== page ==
By U. Myxir. Crichton College.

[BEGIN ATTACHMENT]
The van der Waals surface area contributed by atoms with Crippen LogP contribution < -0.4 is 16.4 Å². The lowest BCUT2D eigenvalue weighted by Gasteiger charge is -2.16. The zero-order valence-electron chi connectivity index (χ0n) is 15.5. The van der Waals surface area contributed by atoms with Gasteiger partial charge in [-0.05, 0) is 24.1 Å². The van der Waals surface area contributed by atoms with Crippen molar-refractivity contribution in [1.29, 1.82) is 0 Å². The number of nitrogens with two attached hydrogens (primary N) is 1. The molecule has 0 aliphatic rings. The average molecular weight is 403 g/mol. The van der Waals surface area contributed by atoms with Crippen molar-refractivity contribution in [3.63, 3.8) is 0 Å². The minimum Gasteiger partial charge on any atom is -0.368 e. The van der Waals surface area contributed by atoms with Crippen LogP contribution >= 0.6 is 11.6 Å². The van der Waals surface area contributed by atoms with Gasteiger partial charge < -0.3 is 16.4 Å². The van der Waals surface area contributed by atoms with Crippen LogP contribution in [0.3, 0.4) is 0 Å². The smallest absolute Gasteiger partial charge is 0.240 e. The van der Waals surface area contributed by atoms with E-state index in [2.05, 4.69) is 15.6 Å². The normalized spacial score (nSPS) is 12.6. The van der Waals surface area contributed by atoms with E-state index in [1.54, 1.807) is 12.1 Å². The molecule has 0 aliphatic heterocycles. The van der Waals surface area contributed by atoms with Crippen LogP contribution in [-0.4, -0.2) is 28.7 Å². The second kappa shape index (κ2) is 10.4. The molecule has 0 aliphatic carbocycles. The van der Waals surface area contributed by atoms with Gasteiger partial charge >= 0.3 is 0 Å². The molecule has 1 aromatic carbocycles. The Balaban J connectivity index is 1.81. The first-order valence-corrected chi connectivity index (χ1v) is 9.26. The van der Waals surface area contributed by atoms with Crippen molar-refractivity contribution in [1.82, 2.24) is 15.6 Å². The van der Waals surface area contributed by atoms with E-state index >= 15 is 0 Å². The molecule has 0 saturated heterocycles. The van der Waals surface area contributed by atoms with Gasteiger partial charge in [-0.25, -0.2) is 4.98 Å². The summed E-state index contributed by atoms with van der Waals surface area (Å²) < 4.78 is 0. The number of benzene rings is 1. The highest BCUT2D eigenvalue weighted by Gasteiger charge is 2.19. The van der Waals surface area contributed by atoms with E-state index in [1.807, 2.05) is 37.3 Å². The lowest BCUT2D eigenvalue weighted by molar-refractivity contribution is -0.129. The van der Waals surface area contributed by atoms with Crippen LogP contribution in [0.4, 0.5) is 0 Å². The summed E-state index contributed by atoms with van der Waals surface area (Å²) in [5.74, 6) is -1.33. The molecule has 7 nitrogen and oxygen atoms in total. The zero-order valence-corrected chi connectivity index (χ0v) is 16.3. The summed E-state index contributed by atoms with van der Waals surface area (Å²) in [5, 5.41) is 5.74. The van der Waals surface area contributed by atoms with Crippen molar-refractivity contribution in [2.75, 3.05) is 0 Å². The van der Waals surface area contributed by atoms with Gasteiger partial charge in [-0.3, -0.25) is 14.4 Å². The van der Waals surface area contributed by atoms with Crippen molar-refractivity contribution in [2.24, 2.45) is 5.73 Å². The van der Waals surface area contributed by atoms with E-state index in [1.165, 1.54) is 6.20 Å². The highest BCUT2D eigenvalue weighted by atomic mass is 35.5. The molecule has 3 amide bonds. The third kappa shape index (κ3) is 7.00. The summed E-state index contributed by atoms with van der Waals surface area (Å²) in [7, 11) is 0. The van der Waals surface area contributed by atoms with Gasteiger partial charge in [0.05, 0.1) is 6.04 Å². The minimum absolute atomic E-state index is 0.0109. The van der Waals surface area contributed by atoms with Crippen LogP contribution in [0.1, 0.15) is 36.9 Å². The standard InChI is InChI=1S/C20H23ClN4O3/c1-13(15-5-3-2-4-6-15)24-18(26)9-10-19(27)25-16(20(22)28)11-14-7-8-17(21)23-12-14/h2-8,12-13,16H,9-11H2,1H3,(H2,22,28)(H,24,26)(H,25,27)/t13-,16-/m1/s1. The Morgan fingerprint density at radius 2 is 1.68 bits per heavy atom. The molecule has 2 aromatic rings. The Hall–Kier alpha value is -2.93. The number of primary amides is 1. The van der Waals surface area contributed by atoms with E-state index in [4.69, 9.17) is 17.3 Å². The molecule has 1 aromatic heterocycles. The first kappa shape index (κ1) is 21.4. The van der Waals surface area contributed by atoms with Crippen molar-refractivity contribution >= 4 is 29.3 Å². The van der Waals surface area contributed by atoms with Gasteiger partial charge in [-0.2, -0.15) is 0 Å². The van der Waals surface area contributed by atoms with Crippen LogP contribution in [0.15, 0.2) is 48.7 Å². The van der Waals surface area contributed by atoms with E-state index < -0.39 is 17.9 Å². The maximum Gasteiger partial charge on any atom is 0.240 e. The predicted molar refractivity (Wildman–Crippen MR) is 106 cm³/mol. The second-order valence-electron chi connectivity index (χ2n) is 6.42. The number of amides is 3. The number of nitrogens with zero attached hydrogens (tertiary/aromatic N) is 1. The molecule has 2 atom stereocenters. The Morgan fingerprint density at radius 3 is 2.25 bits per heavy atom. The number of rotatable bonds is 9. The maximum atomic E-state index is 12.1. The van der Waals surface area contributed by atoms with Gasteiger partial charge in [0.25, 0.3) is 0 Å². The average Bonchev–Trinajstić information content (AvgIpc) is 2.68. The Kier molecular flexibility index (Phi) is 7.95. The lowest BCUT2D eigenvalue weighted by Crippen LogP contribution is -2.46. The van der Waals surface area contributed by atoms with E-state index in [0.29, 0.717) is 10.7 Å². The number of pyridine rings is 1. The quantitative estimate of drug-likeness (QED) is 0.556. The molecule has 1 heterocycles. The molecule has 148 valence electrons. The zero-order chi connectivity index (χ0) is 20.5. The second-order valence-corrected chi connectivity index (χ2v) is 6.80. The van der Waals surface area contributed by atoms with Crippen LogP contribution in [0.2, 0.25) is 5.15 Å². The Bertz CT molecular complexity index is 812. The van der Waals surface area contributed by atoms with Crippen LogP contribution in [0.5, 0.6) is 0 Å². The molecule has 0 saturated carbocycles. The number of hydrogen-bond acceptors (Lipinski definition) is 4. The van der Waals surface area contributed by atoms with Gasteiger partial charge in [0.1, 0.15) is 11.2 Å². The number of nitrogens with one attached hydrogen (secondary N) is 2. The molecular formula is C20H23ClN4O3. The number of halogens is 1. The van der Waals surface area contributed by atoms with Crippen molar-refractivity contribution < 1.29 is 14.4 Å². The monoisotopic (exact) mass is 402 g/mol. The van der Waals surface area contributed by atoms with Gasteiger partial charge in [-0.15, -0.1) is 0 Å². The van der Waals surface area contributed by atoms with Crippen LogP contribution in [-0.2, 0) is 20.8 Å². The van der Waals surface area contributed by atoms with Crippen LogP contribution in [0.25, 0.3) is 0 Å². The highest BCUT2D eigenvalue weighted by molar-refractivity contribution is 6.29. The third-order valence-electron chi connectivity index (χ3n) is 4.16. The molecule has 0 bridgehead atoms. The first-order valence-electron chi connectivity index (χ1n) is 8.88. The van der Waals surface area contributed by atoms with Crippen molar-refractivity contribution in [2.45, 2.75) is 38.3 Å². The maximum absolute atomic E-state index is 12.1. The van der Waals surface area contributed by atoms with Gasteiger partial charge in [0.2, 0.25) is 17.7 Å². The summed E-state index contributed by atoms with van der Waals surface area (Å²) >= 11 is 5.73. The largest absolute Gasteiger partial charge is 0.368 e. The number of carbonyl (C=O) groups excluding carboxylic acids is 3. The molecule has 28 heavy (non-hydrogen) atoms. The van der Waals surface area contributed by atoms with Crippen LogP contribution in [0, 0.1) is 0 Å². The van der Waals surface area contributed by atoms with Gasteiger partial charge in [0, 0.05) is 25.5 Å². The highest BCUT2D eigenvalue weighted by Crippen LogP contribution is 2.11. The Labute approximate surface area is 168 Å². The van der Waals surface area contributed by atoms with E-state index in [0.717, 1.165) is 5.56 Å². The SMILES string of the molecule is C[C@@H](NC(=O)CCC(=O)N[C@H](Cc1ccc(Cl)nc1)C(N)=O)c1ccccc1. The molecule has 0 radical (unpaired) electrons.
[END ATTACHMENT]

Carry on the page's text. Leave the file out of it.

Clozapine is unique in causing neutropenia (potentially fatal) in 1-2% of patients proven floxin 200mg antibiotic strep throat. Other side-effects include significant weight gain generic floxin 200 mg otc virus 5 days of fever, hypotension and tachycardia floxin 400 mg amex infection vs inflammation. Hypersalivation (unknown with the FGAs) can be troublesome with clozapine (and rarely with some other atypicals, such as olanzapine). This is a formidable array of side-effects, but the antipsychotic benefits are substantial. Risperidone Risperidone is an effective antipsychotic. At high doses (8 mg and above) it loses some of its advantages over FGAs, insofar, as acute EPS readily appear. A major disadvantage is the elevation of prolactin levels. A preparation which dissolves in the mouth is available. Risperidone has an advantage over some other SGAs as an IMI depot (long-acting) preparation is available. This can be administered once per fortnight during the maintenance phase, somewhat reducing compliance problems. Paliperidone Paliperidone is the active metabolite of risperidone, which was released when the patent of the parent chemical was about to expire. There is less weight gain, but more EPS problems, and the elevation of prolactin remains problematic. The dosing strategy is simpler, a single daily dose is possible. Recently a paliperidone depot has become available which need only be repeated monthly (a great advantage over 2/52 injection). Olanzapine Olanzapine is an effective antipsychotic which has gained acceptance as a mood stabilizer (used in the prophylaxis of mood disorder; Tohen et al, 2005). It has a pharmacological action and side-effect profile similar to clozapine (except, it is not associated with blood dyscrasia). The most troublesome side-effects are weight gain and sedation. The risks of diabetes and hyperlipidemia need to be monitored. An occasional side-effect, which is seen more regularly with clozapine, is hypersalivation. Olanzapine does not elevate prolactin to a significant degree. The sedating/calming effect of olanzapine is useful in acute disturbance. Olanzapine has an advantage of over some other SGAs in being available in an IMI form for acute Pridmore S. A preparation which dissolves in the mouth is available. A long-acting depot form is available but because physiological response is variable, the patient must be observed for 3 hours following every injection (which is proving to be a disincentive). Quetiapine Quetiapine is an effective antipsychotic which has a receptor binding profile similar to clozapine, but with relatively lower affinity for all receptors. The side-effect profile is favourable, 75% of respondents denying any side-effects (Hellewell et al, 1999). Sedation and hypotension are reported, especially during the commencement phase. Weight gain, and the risk of diabetes and hyperlipidemia need to be considered. Quetiapine has little affinity for muscarinic receptors so that blurred vision and difficulty with micturition are rarely problems. The rate of EPS symptoms is similar to placebo and there is no significant elevation of prolactin. Amisulpride Amisulpride is a useful antipsychotic which has effects (potent antagonist) only at D2 and D3 receptors, and no effect on serotonin receptors. Thus, it could be considered an FGA, which was released in the age of the SGAs. At recommended doses it appears to be selective for limbic (rather than extra-pyramidal system) receptors (Xiberas et al, 2001). Unfortunately, when higher doses are required, EPS side-effects may become a problem. Amisulpride is less likely to cause weight gain than the other SGAs, but it produces robust elevation of prolactin levels, thus breast development and lactation in both men and women and amenorrhoea in women may be bothersome side effects (Leucht et al, 2013). Some guidelines list amisulpride as benign with respect to QTc prolongation and sudden death (Hasan et al, 2012). It has low sedation effects, and discontinuation rate, suggesting it is well tolerated. Aripiprazole Aripiprazole is unusual - rather than an antagonist of dopamine receptors, it appears to be a high affinity partial agonist at presynaptic D2 receptors and an antagonist at postsynaptic D2 receptors. It has little affinity for D3, D4 and D1-like receptors, and its affinity for 5HT-2A receptors is low. There is some alph-1 blockade and orthostatic hypotension has been reported. The efficacy appears similar to risperidone and less than olanzapine, but the side-effect profile appears favourable at manufacturer recommended doses, with minimal elevation of prolactin (Komossa et al, 2009). However, a recent review demonstrated no clear advantage over many other SGAs (Khanna et al, 2013). Aripiprazole has a role as a mood stabilizer (Keck et al, 2007). It appears to be an effective antipsychotic (compared to the other available agents – but, none of them are much good). It has a lower profile of weight gain and adverse changes in glycemic or lipid profile (Bobo, 2013), which will be considered an advantage. It does not significantly increase prolactine (Leucht et al, 2013). However, dose related akathisia and oral hypoaesthesia, my be problematic. Blonanserin, Iloperidone, Lurasidone, and Sertindole Blonanserin has been released for use in Japan and Korea. It appears to be an effective anti-psychotic, which lowers the serum prolactin level (Kawabe et al, 2013. Iloperidone and Lurasidone have been released in the USA but their place in the clinical armamentarium remains to be determined. The question has been raised (Leucht et al, 2013) – with the earlier SGAs coming off patent – will these newer SGAs be cost-effective (good value for money). ACUTE AND LONGTERM ANTIPSYCHOTIC USE Acute treatment is straightforward if the patient is able to cooperate and accepts oral medication.